The goal of this research theme is to translate epidemiological findings based on ‘omics approaches and conventional risk factors into biological insights and intervention strategies to improve public health. This theme comprises the following key research areas: Integrative Genomics, Recall-by-Genotype and Clinical Epidemiology.
The goal is to identify and characterise causal biological pathways in cardiovascular disease. Population-scale genomic analyses have transformed our understanding of the contribution of genetic variation to the risk of cardiovascular disease. However, a major challenge in unlocking the potential of these genomic studies is in uncovering the molecular chain of events from genetic variation to clinical events. To tackle this challenge, the Integrative Genomics Team led by Dr Dirk Paul combines systematic computational and experimental approaches to translate the genetic associations into causal biology. The Team applies cutting-edge technology to elucidate the molecular, cellular and physiological underpinnings of candidate causal variants and genes, including CRISPR/Cas9 genome editing in cellular models and recall-by-genotype mechanistic studies in healthy volunteers. This work, which integrates genetic epidemiology, functional genomics/epigenomics and clinical medicine, enables a better understanding of the aetiology of cardiovascular disease and informs the development of new therapeutics.
The goal is to translate genomic discoveries in cardiovascular disease into causal mechanisms using human experimental medicine studies. We are conducting genotype-directed “deep phenotyping” of volunteers who carry pivotal genetic variants associated with cardiovascular disease. The concept is to identify molecular and cellular biomarkers in a causal pathway that differ between variant carriers and non-carriers by using genetic information to help recreate informative biological gradients. Such recall-by-genotype studies can help elucidate the relationship between genetic variants and disease risk and inform novel treatment strategies.
The volunteers who take part in our studies are recruited from the NIHR BioResource, a national panel of over 200,000 volunteers (with or without health conditions) who are willing to be contacted to participate in research studies, investigating the links between genes, the environment, health and disease. We currently have three studies ongoing/planned:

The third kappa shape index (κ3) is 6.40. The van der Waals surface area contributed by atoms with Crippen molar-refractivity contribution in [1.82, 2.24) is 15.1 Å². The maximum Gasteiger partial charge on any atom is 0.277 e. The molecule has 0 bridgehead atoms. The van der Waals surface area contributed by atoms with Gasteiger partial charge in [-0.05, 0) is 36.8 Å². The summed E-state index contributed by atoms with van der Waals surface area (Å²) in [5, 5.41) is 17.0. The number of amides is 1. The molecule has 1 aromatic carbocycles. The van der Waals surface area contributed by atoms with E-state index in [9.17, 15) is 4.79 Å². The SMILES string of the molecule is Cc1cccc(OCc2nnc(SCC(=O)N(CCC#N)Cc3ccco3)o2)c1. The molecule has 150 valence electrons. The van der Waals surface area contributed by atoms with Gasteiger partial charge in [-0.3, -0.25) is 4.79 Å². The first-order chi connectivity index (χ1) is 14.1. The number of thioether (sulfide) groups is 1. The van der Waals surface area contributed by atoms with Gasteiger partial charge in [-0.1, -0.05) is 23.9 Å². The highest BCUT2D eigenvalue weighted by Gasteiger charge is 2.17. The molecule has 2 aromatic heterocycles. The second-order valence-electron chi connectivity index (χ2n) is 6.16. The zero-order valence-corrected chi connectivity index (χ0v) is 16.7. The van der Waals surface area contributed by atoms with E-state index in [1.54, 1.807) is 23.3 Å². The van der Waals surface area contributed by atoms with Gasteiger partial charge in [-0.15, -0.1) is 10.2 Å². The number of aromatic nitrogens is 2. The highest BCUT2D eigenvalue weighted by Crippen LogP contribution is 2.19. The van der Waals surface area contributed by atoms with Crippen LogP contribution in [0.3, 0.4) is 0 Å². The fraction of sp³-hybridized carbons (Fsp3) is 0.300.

- CADBIO – Molecular investigation of genetic factors in CArdiovascular Diseases using a BIOresource of healthy volunteers (lead investigator Dr Dirk Paul)
- GENBIO – Molecular investigation of GENetic factors in cardiovascular and immune-related traits and diseases using a BIOresource of healthy volunteers (lead investigator Dr Dirk Paul)
- AADBIO – Clinical investigation of genetic variants associated with Aortic Aneurysm and Dissection using a BIOresource of healthy volunteers (lead investigator Dr Seamus Harrison)
Learn more about our portfolio of recall-by-genotype studies here.
As part of these studies, we have given presentations at public events hosted by the Cambridge Festival, NIHR BioResource and NIHR Blood Transplant Research Unit. View a recording of our Cambridge Festival 2021 presentation (“The Role of Genetics in Cardiovascular Health and Disease”) and panel discussion here.
The goal of this research theme is to identify the genetic and clinical features of aortic dissection and to develop screening strategies to prevent aortic growth and rupture.
Aortic dissection is a potentially devastating condition that occurs suddenly and without warning. There is a strong genetic component to the disease with high blood pressure and cigarette smoking considered to be major clinical risk factors. The long-term outcomes vary greatly between individuals who survive the initial event. In some patients, the aorta remodels and a quiescent course ensues. In other patients, the aorta enlarges over time and can rupture.
The Aortic Dissection Rare Disease Study (lead investigator Dr Seamus Harrison) is a multi-centre study into the genetic, imaging and clinical risk factors of aortic dissection. It is run via the NIHR BioResource, recruiting affected patients and, in some cases, their first-degree relatives into a Rare Disease BioResource. This provides a resource for researchers to conduct studies to better understand and ultimately manage this important disease. Further details about the study can be found here.
In another study, we will use data from large population cohorts to integrate genomic medicine, aortic screening and artificial intelligence to maximise the efficiency of aortic screening. Screening asymptomatic individuals allows the identification of the condition at an early stage and can inform strategies to prevent aortic growth and rupture. We will build risk prediction models for aortic aneurysm using polygenic scores and deep phenotype data (analysis lead Dr Martin Kelemen; lead investigator Dr Seamus Harrison).